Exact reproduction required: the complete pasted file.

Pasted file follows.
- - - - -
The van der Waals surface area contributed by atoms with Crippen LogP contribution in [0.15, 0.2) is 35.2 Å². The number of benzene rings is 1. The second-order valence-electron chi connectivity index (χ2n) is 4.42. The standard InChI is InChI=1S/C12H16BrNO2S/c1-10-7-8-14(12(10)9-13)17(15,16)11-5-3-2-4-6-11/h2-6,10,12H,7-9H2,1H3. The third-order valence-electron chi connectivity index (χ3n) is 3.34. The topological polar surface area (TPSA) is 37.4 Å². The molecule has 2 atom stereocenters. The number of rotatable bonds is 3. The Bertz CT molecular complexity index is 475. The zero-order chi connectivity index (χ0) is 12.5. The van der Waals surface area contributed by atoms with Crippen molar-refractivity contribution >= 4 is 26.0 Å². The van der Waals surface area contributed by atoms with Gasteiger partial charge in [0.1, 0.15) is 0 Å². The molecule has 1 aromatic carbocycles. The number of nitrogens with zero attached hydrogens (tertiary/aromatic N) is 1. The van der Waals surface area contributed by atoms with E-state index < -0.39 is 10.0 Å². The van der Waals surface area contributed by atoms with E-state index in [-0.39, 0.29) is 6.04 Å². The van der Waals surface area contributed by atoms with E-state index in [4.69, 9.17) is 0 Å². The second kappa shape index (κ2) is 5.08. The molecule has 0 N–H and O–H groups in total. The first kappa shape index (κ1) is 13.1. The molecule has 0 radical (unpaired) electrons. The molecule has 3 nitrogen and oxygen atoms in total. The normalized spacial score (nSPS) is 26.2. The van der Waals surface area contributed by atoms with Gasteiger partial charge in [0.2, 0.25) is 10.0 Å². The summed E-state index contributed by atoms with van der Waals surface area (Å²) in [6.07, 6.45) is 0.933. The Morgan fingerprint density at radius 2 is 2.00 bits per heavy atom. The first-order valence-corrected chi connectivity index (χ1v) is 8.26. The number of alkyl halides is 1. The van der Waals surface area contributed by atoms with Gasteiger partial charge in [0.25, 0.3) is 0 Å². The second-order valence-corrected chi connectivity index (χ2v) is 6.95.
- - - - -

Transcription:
The van der Waals surface area contributed by atoms with Crippen LogP contribution in [0.15, 0.2) is 35.2 Å². The number of benzene rings is 1. The second-order valence-electron chi connectivity index (χ2n) is 4.42. The standard InChI is InChI=1S/C12H16BrNO2S/c1-10-7-8-14(12(10)9-13)17(15,16)11-5-3-2-4-6-11/h2-6,10,12H,7-9H2,1H3. The third-order valence-electron chi connectivity index (χ3n) is 3.34. The topological polar surface area (TPSA) is 37.4 Å². The molecule has 2 atom stereocenters. The number of rotatable bonds is 3. The Bertz CT molecular complexity index is 475. The zero-order chi connectivity index (χ0) is 12.5. The van der Waals surface area contributed by atoms with Crippen molar-refractivity contribution >= 4 is 26.0 Å². The van der Waals surface area contributed by atoms with Gasteiger partial charge in [0.1, 0.15) is 0 Å². The molecule has 1 aromatic carbocycles. The number of nitrogens with zero attached hydrogens (tertiary/aromatic N) is 1. The van der Waals surface area contributed by atoms with E-state index < -0.39 is 10.0 Å². The van der Waals surface area contributed by atoms with E-state index in [-0.39, 0.29) is 6.04 Å². The van der Waals surface area contributed by atoms with E-state index in [4.69, 9.17) is 0 Å². The second kappa shape index (κ2) is 5.08. The molecule has 0 N–H and O–H groups in total. The first kappa shape index (κ1) is 13.1. The molecule has 0 radical (unpaired) electrons. The molecule has 3 nitrogen and oxygen atoms in total. The normalized spacial score (nSPS) is 26.2. The van der Waals surface area contributed by atoms with Gasteiger partial charge in [0.2, 0.25) is 10.0 Å². The summed E-state index contributed by atoms with van der Waals surface area (Å²) in [6.07, 6.45) is 0.933. The Morgan fingerprint density at radius 2 is 2.00 bits per heavy atom. The first-order valence-corrected chi connectivity index (χ1v) is 8.26. The number of alkyl halides is 1. The van der Waals surface area contributed by atoms with Gasteiger partial charge in [0.25, 0.3) is 0 Å². The second-order valence-corrected chi connectivity index (χ2v) is 6.95.